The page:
4. Following after Christ ought to force me to focus on where I am at in my relationship with the Savior and not where any other individual is at or how they are living their lives.

Authentic Christian living is simply about following after the Savior. Whether you are a sinner (for we all are sinners), a non-believer or a Christian in a season of doubting their faith and relationship with Jesus Christ, or a Christian who continues to strive for a deeper and more fulfilling relationship. Wherever one is, the call is simple: Come follow me. We either stand up and follow Christ or remain seated and choose not to follow after him. What are you seeking after today in order to find peace and fulfillment in your life? Are you getting caught up in following rules and regulations or are you interested in following Christ?



2 thoughts on “{Talk to me Seattle} “Come Follow me” – The Call of Christ

  1. I only disagree with one statement. Can we all be sinners after receiving the atonement/ Wouldn’t that be denying the power of Christ to take away our sins? What would the scriptures mean that declare once one is born of God, he cannot sin..? also the calling and election … I believe we can be perfect, without spot…

    Do weaknesses constitute sin? or since they are given to us of God, are they not just challenges to bring us to stronger characters in the end? or if you consider weaknesses sin, God made our sin, and thereby how can we be held accountable?

    Is it not more clear to understand the power of the atonement is indeed powerful enough to take our sins and thereby we are no longer sinners, but sons and daughters of God.


    1. Those are some very interesting and important questions. Thank you for commenting Sandra.

      First, we must understand what the Apostle Paul meant when he says: But God demonstrates his own love for us in this: While we were still sinners, Christ died for us Romans 5:8. The idea here is that “While we were still sinners”. I agree that the atonement does wipe away our past sins. That does not mean we are without sin. Christ essentially meets us where we are – while we are still sinners. The difference between Christians and non-Christians is that we recognize the reality of Christ’s crucifixion and atonement. We recognize that without Christ, there is no salvation or hope. Every person who comes to Christ, comes as they are. They don’t clean themselves up first and make sure things are aligned right in their lives. They don’t stop doing the things that they were previously doing. They receive forgiveness and redemption through Jesus Christ. The best example is the woman taken in the act of committing adultery. She was brought to Christ while in her “sinful state”. The religious leaders and community were ready to stone her according to the “law of Moses”. Yet, Christ asked who there among those people that were without sin themselves? No one was able to step forward and condemn the woman in her sins while they themselves were in their own sins. Christ seeing her converses with her and asked – “Where are your accusers?” She responds that they have left. Christ then informs her that he does not accuse her of any wrong doing. What does he say to her thereafter? Go and sin no more.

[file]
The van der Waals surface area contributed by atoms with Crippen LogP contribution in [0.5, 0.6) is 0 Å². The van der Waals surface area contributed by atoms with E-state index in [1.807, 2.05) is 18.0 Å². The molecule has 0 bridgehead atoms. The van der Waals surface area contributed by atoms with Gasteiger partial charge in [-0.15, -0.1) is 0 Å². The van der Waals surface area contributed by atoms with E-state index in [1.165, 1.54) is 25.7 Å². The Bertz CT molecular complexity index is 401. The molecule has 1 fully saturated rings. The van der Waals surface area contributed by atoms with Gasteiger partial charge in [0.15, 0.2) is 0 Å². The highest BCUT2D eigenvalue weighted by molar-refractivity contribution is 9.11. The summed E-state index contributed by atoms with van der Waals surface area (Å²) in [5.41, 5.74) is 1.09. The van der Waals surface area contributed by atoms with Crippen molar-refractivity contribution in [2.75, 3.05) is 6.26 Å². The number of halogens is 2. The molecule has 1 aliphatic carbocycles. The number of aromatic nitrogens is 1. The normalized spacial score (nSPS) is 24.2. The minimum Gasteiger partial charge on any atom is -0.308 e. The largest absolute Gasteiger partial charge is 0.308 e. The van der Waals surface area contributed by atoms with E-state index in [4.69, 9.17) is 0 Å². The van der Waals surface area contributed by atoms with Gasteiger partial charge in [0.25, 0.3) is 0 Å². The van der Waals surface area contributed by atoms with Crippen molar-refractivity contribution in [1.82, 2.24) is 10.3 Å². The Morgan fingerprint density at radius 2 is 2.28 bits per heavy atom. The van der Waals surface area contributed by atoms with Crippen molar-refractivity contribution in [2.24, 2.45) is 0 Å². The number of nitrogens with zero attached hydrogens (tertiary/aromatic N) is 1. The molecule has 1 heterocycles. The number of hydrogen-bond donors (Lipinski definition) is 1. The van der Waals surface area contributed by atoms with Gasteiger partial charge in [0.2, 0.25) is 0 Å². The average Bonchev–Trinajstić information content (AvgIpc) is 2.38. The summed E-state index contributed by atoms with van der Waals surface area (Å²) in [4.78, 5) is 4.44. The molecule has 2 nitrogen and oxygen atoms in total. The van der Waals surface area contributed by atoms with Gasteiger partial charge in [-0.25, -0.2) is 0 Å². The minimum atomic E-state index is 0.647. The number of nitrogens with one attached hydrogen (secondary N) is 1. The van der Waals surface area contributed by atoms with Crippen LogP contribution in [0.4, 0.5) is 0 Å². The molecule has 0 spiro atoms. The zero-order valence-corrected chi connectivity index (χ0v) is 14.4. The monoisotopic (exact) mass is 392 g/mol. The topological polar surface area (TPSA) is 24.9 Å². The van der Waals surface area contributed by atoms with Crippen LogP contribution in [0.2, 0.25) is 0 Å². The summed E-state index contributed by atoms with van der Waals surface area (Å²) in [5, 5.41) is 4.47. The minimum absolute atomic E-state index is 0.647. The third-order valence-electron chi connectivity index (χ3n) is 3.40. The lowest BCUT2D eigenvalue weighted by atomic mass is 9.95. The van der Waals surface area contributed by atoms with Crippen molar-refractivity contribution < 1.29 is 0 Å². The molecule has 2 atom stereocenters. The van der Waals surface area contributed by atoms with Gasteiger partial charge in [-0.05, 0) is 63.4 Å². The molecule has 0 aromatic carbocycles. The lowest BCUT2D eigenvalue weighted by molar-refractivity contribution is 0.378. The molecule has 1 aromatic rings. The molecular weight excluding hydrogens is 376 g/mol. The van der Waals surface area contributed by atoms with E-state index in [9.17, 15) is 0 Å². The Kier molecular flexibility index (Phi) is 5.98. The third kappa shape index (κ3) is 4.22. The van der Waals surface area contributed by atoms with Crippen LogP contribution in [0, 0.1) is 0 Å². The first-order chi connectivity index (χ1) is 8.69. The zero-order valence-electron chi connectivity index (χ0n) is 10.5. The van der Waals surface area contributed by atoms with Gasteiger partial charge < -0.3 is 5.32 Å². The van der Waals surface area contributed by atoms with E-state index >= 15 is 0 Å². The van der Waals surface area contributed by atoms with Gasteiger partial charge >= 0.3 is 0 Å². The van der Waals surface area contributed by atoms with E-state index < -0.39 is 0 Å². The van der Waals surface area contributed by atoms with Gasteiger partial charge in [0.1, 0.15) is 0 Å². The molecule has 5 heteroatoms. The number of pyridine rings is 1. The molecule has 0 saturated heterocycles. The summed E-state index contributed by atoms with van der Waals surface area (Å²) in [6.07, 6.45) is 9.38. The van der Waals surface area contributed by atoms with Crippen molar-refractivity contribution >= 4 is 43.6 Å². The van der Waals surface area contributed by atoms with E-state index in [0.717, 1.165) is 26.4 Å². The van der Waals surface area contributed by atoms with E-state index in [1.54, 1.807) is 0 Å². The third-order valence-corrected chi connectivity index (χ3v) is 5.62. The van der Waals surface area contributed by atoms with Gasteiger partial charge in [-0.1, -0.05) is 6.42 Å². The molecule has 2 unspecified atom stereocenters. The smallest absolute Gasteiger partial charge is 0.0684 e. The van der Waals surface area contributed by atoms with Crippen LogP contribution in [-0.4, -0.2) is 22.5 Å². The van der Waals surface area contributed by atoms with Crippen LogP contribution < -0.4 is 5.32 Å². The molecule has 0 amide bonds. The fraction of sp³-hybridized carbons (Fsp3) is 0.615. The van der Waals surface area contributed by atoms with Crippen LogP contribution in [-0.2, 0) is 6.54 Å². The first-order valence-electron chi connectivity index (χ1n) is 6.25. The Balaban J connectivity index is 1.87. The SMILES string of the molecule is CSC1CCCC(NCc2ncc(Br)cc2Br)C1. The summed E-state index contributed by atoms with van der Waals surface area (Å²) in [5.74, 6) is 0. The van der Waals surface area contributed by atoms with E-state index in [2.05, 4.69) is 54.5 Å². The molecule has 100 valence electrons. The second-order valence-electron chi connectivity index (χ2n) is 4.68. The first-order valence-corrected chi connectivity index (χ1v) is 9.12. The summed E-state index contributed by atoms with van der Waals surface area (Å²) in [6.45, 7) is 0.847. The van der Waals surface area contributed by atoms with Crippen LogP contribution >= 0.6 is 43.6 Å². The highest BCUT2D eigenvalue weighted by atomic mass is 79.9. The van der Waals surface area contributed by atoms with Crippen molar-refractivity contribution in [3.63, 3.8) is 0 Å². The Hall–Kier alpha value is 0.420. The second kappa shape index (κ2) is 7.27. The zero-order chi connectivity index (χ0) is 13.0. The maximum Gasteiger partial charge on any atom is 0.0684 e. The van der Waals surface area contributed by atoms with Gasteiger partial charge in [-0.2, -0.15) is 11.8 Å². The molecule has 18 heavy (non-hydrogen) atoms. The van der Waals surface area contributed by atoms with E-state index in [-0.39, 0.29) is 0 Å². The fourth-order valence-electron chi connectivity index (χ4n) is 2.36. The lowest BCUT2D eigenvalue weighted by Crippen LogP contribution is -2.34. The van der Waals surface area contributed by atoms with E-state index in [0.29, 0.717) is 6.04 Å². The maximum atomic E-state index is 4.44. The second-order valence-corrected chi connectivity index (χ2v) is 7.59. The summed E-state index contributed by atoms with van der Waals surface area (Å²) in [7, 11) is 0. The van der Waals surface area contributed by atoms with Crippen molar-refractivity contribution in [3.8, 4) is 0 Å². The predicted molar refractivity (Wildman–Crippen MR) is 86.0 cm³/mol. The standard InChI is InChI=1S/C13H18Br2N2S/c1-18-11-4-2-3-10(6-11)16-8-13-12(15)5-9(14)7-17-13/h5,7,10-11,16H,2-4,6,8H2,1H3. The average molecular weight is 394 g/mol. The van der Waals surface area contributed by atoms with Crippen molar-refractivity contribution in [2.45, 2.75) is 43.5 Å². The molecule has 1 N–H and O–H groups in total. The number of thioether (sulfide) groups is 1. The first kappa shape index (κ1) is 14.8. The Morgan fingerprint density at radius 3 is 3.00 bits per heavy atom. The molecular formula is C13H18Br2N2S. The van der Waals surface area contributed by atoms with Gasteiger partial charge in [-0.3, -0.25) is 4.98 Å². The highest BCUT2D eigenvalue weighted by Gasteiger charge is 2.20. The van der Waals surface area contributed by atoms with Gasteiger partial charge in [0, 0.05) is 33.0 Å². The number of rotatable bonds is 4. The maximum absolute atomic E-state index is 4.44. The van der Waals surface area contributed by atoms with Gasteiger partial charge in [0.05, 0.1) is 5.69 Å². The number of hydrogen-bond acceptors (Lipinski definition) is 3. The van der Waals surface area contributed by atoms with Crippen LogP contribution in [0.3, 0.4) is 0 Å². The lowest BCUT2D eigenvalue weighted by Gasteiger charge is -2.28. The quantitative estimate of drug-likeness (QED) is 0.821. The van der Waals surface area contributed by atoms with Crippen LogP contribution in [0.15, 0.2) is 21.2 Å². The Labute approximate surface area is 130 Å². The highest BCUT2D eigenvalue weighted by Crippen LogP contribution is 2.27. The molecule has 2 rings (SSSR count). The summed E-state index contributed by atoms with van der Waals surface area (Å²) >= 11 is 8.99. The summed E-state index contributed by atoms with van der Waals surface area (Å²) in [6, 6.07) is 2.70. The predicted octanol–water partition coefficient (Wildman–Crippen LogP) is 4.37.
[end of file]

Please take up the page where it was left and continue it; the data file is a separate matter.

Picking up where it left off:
Secondly, what this says is that when we come to Christ, we come to him as we are, for we all are sinners. Christians still have to contend with their sinful nature. They still have passions and desires that if fulfilled takes them away from the simple Gospel of Jesus Christ. This does not mean they are weak or frail. It means that we still struggle with our own passions and desires. This is why Christians are changed from the internal when they follow after Christ because they learn to realize the depth and depravity of their own soul and continually are transformed into a more Christ-Like person. In essence, they are daily putting to death the carnal and sinful person. Or, more aptly put, a Christian is a daily living Sacrifice in following after Jesus Christ.

      I hope that answers your question.